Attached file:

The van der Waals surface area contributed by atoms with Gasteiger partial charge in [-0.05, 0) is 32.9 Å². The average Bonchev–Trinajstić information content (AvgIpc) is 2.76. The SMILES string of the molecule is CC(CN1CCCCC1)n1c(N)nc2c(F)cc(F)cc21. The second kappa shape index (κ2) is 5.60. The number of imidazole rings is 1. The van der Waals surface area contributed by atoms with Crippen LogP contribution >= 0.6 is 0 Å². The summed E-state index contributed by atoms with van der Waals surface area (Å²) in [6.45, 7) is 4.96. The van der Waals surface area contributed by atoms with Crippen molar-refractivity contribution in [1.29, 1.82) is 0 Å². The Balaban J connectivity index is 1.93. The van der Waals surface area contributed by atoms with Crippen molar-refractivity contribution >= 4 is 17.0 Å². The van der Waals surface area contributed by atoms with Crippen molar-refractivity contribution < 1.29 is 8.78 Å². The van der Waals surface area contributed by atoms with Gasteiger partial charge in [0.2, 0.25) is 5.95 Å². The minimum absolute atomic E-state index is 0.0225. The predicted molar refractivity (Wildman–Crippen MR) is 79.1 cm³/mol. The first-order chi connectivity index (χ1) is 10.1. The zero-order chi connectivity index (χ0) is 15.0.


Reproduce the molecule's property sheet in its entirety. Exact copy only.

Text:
The van der Waals surface area contributed by atoms with Gasteiger partial charge in [-0.05, 0) is 32.9 Å². The average Bonchev–Trinajstić information content (AvgIpc) is 2.76. The SMILES string of the molecule is CC(CN1CCCCC1)n1c(N)nc2c(F)cc(F)cc21. The second kappa shape index (κ2) is 5.60. The number of imidazole rings is 1. The van der Waals surface area contributed by atoms with Crippen LogP contribution >= 0.6 is 0 Å². The summed E-state index contributed by atoms with van der Waals surface area (Å²) in [6.45, 7) is 4.96. The van der Waals surface area contributed by atoms with Crippen molar-refractivity contribution in [1.29, 1.82) is 0 Å². The Balaban J connectivity index is 1.93. The van der Waals surface area contributed by atoms with Crippen molar-refractivity contribution >= 4 is 17.0 Å². The van der Waals surface area contributed by atoms with Crippen molar-refractivity contribution < 1.29 is 8.78 Å². The van der Waals surface area contributed by atoms with Gasteiger partial charge in [0.2, 0.25) is 5.95 Å². The minimum absolute atomic E-state index is 0.0225. The predicted molar refractivity (Wildman–Crippen MR) is 79.1 cm³/mol. The first-order chi connectivity index (χ1) is 10.1. The zero-order chi connectivity index (χ0) is 15.0.